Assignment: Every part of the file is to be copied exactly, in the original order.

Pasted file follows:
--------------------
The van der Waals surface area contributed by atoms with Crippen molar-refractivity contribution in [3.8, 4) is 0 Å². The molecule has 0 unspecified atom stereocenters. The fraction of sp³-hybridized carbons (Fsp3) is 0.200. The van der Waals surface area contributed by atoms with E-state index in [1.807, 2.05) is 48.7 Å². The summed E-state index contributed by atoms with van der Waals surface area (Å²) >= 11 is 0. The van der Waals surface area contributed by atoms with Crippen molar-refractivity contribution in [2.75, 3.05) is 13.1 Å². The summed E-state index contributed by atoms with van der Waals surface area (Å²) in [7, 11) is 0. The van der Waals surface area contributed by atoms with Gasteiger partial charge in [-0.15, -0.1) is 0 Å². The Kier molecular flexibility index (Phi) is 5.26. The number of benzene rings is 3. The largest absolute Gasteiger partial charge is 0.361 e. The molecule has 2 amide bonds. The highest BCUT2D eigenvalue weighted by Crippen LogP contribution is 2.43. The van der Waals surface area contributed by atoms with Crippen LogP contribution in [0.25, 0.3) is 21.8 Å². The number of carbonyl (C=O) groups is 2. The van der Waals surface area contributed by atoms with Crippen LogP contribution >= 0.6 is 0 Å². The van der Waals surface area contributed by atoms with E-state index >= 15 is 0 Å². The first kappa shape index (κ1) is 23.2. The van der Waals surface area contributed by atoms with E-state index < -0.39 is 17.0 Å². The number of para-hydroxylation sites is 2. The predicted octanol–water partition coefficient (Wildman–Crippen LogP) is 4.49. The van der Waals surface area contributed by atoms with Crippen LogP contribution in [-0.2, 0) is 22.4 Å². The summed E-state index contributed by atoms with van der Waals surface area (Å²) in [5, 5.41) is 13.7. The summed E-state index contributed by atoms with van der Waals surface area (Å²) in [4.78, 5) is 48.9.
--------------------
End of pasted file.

The van der Waals surface area contributed by atoms with Crippen molar-refractivity contribution in [3.8, 4) is 0 Å². The molecule has 0 unspecified atom stereocenters. The fraction of sp³-hybridized carbons (Fsp3) is 0.200. The van der Waals surface area contributed by atoms with E-state index in [1.807, 2.05) is 48.7 Å². The summed E-state index contributed by atoms with van der Waals surface area (Å²) >= 11 is 0. The van der Waals surface area contributed by atoms with Crippen molar-refractivity contribution in [2.75, 3.05) is 13.1 Å². The summed E-state index contributed by atoms with van der Waals surface area (Å²) in [7, 11) is 0. The van der Waals surface area contributed by atoms with Gasteiger partial charge in [-0.15, -0.1) is 0 Å². The Kier molecular flexibility index (Phi) is 5.26. The number of benzene rings is 3. The largest absolute Gasteiger partial charge is 0.361 e. The molecule has 2 amide bonds. The highest BCUT2D eigenvalue weighted by Crippen LogP contribution is 2.43. The van der Waals surface area contributed by atoms with Crippen LogP contribution in [0.25, 0.3) is 21.8 Å². The number of carbonyl (C=O) groups is 2. The van der Waals surface area contributed by atoms with Crippen LogP contribution >= 0.6 is 0 Å². The van der Waals surface area contributed by atoms with E-state index >= 15 is 0 Å². The first kappa shape index (κ1) is 23.2. The van der Waals surface area contributed by atoms with E-state index < -0.39 is 17.0 Å². The number of para-hydroxylation sites is 2. The predicted octanol–water partition coefficient (Wildman–Crippen LogP) is 4.49. The van der Waals surface area contributed by atoms with Crippen LogP contribution in [-0.2, 0) is 22.4 Å². The summed E-state index contributed by atoms with van der Waals surface area (Å²) in [5, 5.41) is 13.7. The summed E-state index contributed by atoms with van der Waals surface area (Å²) in [4.78, 5) is 48.9.